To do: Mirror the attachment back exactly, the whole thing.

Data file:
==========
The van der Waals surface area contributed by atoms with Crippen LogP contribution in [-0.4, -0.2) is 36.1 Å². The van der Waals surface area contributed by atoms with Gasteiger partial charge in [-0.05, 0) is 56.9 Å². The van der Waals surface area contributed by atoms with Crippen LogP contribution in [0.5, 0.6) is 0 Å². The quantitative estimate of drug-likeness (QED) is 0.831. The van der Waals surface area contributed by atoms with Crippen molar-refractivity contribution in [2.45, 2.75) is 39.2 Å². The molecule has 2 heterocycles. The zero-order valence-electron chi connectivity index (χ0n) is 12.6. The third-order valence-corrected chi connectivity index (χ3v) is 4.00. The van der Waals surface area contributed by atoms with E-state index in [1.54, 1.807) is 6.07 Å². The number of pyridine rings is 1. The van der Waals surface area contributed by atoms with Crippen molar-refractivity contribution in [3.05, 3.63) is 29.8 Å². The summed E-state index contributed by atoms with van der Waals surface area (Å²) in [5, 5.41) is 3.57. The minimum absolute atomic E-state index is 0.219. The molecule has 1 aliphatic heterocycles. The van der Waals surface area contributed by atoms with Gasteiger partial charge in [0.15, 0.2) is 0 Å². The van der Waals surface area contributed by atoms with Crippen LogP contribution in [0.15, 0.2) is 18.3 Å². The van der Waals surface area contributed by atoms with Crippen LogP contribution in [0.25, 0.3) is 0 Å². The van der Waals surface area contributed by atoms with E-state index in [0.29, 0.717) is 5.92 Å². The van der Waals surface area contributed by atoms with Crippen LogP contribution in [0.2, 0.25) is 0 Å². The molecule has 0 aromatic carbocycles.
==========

The van der Waals surface area contributed by atoms with Crippen LogP contribution in [-0.4, -0.2) is 36.1 Å². The van der Waals surface area contributed by atoms with Gasteiger partial charge in [-0.05, 0) is 56.9 Å². The van der Waals surface area contributed by atoms with Crippen LogP contribution in [0.5, 0.6) is 0 Å². The quantitative estimate of drug-likeness (QED) is 0.831. The van der Waals surface area contributed by atoms with Crippen molar-refractivity contribution in [2.45, 2.75) is 39.2 Å². The molecule has 2 heterocycles. The zero-order valence-electron chi connectivity index (χ0n) is 12.6. The third-order valence-corrected chi connectivity index (χ3v) is 4.00. The van der Waals surface area contributed by atoms with E-state index in [1.54, 1.807) is 6.07 Å². The number of pyridine rings is 1. The van der Waals surface area contributed by atoms with Crippen molar-refractivity contribution in [3.05, 3.63) is 29.8 Å². The summed E-state index contributed by atoms with van der Waals surface area (Å²) in [5, 5.41) is 3.57. The minimum absolute atomic E-state index is 0.219. The molecule has 1 aliphatic heterocycles. The van der Waals surface area contributed by atoms with Gasteiger partial charge in [0.15, 0.2) is 0 Å². The van der Waals surface area contributed by atoms with Crippen LogP contribution in [0.15, 0.2) is 18.3 Å². The van der Waals surface area contributed by atoms with Crippen LogP contribution in [0.25, 0.3) is 0 Å². The van der Waals surface area contributed by atoms with E-state index in [0.29, 0.717) is 5.92 Å². The van der Waals surface area contributed by atoms with Crippen LogP contribution in [0.2, 0.25) is 0 Å². The molecule has 0 aromatic carbocycles.